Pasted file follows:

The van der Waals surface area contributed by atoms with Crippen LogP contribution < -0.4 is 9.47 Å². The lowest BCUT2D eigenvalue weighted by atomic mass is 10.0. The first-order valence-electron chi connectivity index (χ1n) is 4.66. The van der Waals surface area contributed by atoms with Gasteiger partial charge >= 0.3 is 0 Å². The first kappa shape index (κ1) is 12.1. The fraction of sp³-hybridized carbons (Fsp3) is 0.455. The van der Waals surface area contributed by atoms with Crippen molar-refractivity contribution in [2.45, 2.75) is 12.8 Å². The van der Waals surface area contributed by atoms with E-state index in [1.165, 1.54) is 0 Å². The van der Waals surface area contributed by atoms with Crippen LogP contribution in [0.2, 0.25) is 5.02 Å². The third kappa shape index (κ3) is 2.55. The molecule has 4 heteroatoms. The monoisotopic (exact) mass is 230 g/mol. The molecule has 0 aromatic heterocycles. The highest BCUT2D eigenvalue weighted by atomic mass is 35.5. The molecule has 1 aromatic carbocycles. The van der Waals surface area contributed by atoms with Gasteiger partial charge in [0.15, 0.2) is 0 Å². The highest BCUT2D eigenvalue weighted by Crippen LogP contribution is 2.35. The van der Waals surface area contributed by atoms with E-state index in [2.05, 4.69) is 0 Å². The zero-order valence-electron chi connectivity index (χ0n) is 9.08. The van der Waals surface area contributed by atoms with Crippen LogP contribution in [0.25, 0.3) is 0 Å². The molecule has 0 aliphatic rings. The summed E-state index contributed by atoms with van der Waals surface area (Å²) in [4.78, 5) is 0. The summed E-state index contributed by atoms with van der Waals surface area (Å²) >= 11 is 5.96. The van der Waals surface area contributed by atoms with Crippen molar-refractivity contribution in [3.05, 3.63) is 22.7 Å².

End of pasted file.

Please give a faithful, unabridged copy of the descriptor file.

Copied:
The van der Waals surface area contributed by atoms with Crippen LogP contribution < -0.4 is 9.47 Å². The lowest BCUT2D eigenvalue weighted by atomic mass is 10.0. The first-order valence-electron chi connectivity index (χ1n) is 4.66. The van der Waals surface area contributed by atoms with Gasteiger partial charge >= 0.3 is 0 Å². The first kappa shape index (κ1) is 12.1. The fraction of sp³-hybridized carbons (Fsp3) is 0.455. The van der Waals surface area contributed by atoms with Crippen molar-refractivity contribution in [2.45, 2.75) is 12.8 Å². The van der Waals surface area contributed by atoms with E-state index in [1.165, 1.54) is 0 Å². The van der Waals surface area contributed by atoms with Crippen LogP contribution in [0.2, 0.25) is 5.02 Å². The third kappa shape index (κ3) is 2.55. The molecule has 4 heteroatoms. The monoisotopic (exact) mass is 230 g/mol. The molecule has 0 aromatic heterocycles. The highest BCUT2D eigenvalue weighted by atomic mass is 35.5. The molecule has 1 aromatic carbocycles. The van der Waals surface area contributed by atoms with Gasteiger partial charge in [0.15, 0.2) is 0 Å². The highest BCUT2D eigenvalue weighted by Crippen LogP contribution is 2.35. The van der Waals surface area contributed by atoms with E-state index in [2.05, 4.69) is 0 Å². The zero-order valence-electron chi connectivity index (χ0n) is 9.08. The van der Waals surface area contributed by atoms with Crippen LogP contribution in [0.25, 0.3) is 0 Å². The molecule has 0 aliphatic rings. The summed E-state index contributed by atoms with van der Waals surface area (Å²) in [4.78, 5) is 0. The summed E-state index contributed by atoms with van der Waals surface area (Å²) >= 11 is 5.96. The van der Waals surface area contributed by atoms with Crippen molar-refractivity contribution in [3.05, 3.63) is 22.7 Å².